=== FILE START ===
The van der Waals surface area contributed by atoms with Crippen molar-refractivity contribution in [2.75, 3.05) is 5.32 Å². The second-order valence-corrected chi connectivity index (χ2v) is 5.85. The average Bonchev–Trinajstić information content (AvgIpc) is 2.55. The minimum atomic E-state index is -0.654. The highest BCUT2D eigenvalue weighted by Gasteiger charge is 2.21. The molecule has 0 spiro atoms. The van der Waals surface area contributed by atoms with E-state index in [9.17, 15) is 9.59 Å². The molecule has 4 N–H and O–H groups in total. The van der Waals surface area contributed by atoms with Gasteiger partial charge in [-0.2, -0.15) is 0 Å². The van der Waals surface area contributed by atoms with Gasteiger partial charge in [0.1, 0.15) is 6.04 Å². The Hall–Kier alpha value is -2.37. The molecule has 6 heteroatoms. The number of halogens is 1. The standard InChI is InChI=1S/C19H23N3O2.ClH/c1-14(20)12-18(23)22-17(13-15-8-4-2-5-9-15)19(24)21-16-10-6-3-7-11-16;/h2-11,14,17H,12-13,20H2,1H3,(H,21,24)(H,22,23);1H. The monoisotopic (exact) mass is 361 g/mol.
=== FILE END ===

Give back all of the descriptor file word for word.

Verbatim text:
The van der Waals surface area contributed by atoms with Crippen molar-refractivity contribution in [2.75, 3.05) is 5.32 Å². The second-order valence-corrected chi connectivity index (χ2v) is 5.85. The average Bonchev–Trinajstić information content (AvgIpc) is 2.55. The minimum atomic E-state index is -0.654. The highest BCUT2D eigenvalue weighted by Gasteiger charge is 2.21. The molecule has 0 spiro atoms. The van der Waals surface area contributed by atoms with E-state index in [9.17, 15) is 9.59 Å². The molecule has 4 N–H and O–H groups in total. The van der Waals surface area contributed by atoms with Gasteiger partial charge in [-0.2, -0.15) is 0 Å². The van der Waals surface area contributed by atoms with Gasteiger partial charge in [0.1, 0.15) is 6.04 Å². The Hall–Kier alpha value is -2.37. The molecule has 6 heteroatoms. The number of halogens is 1. The standard InChI is InChI=1S/C19H23N3O2.ClH/c1-14(20)12-18(23)22-17(13-15-8-4-2-5-9-15)19(24)21-16-10-6-3-7-11-16;/h2-11,14,17H,12-13,20H2,1H3,(H,21,24)(H,22,23);1H. The monoisotopic (exact) mass is 361 g/mol.